Law to force mums to give up identity of child's real father
Photo: DPA

Germany has drafted a law requiring mothers to inform their partners if their children were fathered by another man, Justice Minister Heiko Maas said on Monday.

Gallery
Germans race bulls too, but with a difference
Photo: DPA

The most important sporting events only happen every four years: the World Cup, the Olympics, and of course the Münsing ox race.

Attempted murder charge for Isis teen who stabbed cop
A police officer stands on a train platform at Hannover main station. Photo: DPA

German federal prosecutors said Monday they had brought charges against a 16-year-old girl who allegedly stabbed a policeman in February in an operation for Isis.

Nearly 9,000 refugee children reported missing: report
Refugee children in Hamburg. Photo: DPA.

German media reported on Monday that the number of refugee children reported as missing has doubled to reach nearly 9,000.

EU nations must not refuse Muslim migrants: Merkel
Photo: DPA

The refusal of some EU countries to accept Muslim refugees is "unacceptable", Chancellor Angela Merkel said Sunday as Germany called for quotas to divide the influx throughout the bloc.

Naked swimmer hospitalized after angler hooks his penis
File photo: DPA

When a man swimming naked in a Bavarian lake felt a strange pain in his nether regions, he looked up to see a fisherman on the shore. "Don’t pull!" he shouted.

Study finds rival Rhineland beers 'actually taste the same'
Left: Altbier. Right: Kölsch. Or can you even tell? Photos: DPA.

Cologne and Düsseldorf have a long established rivalry, not least over who has the better home brew. So the results of a new study might be more than they can swallow.

Sponsored Article
Why you should attend an international job fair
National
Ouch! Naked swimmer hospitalized after angler hooks his penis
Sponsored Article
Why expats choose international health insurance
National
Six reasons why Berlin is now known as 'the failed city'
National
15 tell-tale signs you’ll never quite master German
Sponsored Article
Why you should attend an international job fair
Culture
7 American habits that make Germans very, very uncomfortable
Sponsored Article
Life in Jordan: 'Undiscovered treasure'
Rhineland
Story of a fugitive cow who outwitted police for weeks before capture
Culture
Eleven famous Germans with surnames that'll make your sides split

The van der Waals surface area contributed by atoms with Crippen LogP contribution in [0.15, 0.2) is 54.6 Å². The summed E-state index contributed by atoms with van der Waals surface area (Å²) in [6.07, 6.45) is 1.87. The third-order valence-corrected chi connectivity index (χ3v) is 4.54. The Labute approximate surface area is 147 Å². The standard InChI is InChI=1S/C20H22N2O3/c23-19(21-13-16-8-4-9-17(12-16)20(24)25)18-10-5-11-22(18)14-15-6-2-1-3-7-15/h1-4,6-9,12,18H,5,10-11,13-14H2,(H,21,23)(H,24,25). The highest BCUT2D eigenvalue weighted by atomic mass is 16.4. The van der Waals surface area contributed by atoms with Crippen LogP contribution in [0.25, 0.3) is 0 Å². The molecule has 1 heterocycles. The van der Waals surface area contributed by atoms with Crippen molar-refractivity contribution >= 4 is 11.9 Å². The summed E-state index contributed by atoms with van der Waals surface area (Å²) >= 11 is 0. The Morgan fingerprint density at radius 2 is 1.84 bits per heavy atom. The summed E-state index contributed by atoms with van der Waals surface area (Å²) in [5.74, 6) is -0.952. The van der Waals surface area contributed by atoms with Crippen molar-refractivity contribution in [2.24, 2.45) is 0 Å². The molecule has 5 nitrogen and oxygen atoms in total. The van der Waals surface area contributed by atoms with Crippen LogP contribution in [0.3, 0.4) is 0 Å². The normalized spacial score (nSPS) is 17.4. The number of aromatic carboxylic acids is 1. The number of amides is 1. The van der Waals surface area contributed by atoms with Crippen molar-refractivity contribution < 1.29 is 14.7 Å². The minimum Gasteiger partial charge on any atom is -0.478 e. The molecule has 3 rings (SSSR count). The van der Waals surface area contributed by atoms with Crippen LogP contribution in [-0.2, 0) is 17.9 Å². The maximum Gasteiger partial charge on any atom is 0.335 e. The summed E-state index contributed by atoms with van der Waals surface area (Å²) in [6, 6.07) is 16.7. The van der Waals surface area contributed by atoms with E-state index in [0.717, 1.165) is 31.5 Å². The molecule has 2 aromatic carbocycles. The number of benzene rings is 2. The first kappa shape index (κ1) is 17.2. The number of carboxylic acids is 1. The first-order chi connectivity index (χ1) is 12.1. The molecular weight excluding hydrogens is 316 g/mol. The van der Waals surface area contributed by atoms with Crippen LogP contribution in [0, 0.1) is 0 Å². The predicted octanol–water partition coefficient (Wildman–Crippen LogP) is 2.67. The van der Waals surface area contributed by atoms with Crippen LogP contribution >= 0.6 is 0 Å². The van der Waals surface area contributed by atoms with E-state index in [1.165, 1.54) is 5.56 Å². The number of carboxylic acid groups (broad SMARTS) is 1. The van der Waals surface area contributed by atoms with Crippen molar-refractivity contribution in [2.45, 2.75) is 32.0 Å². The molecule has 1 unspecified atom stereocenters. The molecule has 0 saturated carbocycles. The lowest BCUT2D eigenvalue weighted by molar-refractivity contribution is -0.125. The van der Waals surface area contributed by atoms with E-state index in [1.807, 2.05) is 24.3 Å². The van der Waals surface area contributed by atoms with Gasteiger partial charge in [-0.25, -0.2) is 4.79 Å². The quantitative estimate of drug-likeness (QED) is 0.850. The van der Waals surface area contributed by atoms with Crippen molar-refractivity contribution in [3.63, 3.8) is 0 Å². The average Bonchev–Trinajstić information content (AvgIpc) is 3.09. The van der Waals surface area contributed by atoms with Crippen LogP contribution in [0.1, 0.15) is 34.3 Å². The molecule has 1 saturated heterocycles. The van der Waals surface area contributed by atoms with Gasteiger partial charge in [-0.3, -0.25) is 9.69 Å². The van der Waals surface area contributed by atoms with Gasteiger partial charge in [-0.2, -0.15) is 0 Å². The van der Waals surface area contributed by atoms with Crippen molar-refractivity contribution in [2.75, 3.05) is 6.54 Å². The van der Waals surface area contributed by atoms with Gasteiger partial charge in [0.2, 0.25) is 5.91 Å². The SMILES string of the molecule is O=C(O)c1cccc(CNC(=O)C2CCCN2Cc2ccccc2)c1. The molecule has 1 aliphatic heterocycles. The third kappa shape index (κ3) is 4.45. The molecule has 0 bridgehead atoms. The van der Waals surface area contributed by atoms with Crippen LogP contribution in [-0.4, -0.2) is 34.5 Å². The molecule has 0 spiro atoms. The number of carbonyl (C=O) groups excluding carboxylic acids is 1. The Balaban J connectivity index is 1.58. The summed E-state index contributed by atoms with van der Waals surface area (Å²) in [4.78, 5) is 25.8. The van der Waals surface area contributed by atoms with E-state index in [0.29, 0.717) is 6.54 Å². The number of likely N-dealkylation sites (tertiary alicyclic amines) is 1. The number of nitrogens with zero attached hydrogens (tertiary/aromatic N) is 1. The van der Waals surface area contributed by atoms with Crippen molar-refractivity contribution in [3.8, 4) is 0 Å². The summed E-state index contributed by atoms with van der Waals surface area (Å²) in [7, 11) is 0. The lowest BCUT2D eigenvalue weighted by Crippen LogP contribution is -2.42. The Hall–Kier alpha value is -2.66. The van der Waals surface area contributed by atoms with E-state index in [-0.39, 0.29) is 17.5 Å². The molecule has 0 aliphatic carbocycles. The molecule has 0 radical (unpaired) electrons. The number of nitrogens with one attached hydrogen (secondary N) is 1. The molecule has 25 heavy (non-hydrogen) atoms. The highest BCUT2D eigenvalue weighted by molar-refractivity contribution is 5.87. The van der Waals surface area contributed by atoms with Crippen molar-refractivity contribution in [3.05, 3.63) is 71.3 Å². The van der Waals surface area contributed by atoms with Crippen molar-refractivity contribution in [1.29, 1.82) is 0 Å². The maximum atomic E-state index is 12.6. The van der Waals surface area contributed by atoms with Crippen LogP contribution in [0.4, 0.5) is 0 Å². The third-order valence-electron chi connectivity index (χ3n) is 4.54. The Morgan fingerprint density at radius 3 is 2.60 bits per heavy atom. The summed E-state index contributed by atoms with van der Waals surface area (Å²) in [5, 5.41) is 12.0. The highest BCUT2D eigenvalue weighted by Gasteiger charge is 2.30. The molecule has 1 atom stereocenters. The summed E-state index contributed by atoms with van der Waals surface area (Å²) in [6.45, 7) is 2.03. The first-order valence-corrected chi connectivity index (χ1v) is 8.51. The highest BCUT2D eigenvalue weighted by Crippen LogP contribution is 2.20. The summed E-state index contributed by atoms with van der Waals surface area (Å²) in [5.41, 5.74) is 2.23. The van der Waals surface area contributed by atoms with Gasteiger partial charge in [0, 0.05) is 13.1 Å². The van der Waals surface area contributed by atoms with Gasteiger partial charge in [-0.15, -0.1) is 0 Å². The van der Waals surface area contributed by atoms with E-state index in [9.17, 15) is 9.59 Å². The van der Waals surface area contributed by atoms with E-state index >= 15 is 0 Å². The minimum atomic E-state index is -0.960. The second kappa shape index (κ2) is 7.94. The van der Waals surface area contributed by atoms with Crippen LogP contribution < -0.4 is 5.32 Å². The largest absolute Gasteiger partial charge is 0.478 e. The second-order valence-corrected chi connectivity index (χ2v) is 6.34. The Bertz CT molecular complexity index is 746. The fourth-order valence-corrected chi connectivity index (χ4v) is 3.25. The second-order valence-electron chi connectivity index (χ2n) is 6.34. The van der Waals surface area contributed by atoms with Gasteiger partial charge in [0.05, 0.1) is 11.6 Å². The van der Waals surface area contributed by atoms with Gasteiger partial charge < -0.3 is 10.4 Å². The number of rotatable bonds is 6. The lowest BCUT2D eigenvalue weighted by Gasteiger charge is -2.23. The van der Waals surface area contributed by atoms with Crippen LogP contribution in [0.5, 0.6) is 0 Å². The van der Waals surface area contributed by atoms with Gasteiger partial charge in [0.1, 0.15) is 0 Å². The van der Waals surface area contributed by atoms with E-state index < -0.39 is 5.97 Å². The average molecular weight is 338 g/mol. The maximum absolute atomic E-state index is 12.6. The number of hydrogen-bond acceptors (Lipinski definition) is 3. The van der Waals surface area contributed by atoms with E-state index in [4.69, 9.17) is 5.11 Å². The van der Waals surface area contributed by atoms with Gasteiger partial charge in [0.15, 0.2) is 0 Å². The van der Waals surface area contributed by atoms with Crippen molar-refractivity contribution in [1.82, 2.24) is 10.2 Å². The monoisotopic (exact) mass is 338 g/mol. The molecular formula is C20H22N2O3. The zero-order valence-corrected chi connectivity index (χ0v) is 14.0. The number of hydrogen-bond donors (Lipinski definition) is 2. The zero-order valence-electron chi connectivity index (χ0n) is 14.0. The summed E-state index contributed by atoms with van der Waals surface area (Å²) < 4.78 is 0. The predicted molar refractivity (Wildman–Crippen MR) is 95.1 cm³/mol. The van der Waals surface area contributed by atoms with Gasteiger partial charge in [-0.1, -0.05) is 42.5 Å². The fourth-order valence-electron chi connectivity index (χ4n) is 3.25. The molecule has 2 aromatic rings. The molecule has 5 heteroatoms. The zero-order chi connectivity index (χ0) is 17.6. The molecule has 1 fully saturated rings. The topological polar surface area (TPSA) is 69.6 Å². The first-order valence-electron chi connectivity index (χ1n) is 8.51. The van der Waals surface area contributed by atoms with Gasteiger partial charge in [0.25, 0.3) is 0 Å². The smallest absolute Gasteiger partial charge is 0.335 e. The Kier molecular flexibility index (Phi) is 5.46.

Lifestyle
The best ways to get a visa as an American in Germany
Sponsored Article
Why Jordan is the ‘Different’ East
Gallery
Germany's 17 Olympic gold medals in pictures
Sponsored Article
Five things Americans should know about voting abroad
14 facts you never knew about the Brandenburg Gate
Society
Ten times Germans proved they really, really love beer
Sponsored Article
Jordan Pass: your ticket to the experience of a lifetime
Lifestyle
What's on in Germany: events for August 2016
Sponsored Article
Jordan: where history meets adventure
National
Six things you need to know when moving to Germany
Travel
These 10 little-known German towns are a must see
Sponsored Article
6 reasons expats use TransferWise to send money
International
German scientists prove birds can sleep while flying
Sponsored Article
Why you should attend an international job fair
Technology
London v. Berlin: Which is better for startups?
Sponsored Article
Five things Americans should know about voting abroad
Lifestyle
13 mortifying mistakes German learners always make
Sponsored Article
Jordan: where history meets adventure
Travel
Enter if you dare: Berlin's best abandoned haunts
Sponsored Article
6 reasons expats use TransferWise to send money
Lifestyle
10 rookie errors all Brits make when they arrive in Germany
National
How to get German citizenship (or just stay forever)
Technology
Brexit will turn Berlin into 'Europe’s startup capital'
Travel
Six soothing day trips to escape the bustle of Berlin
International
'Germany needs to make UK come to its senses'
Features
Six odd things Germans do in the summer
7,447
jobs available
Toytown Germany
Germany's English-speaking crowd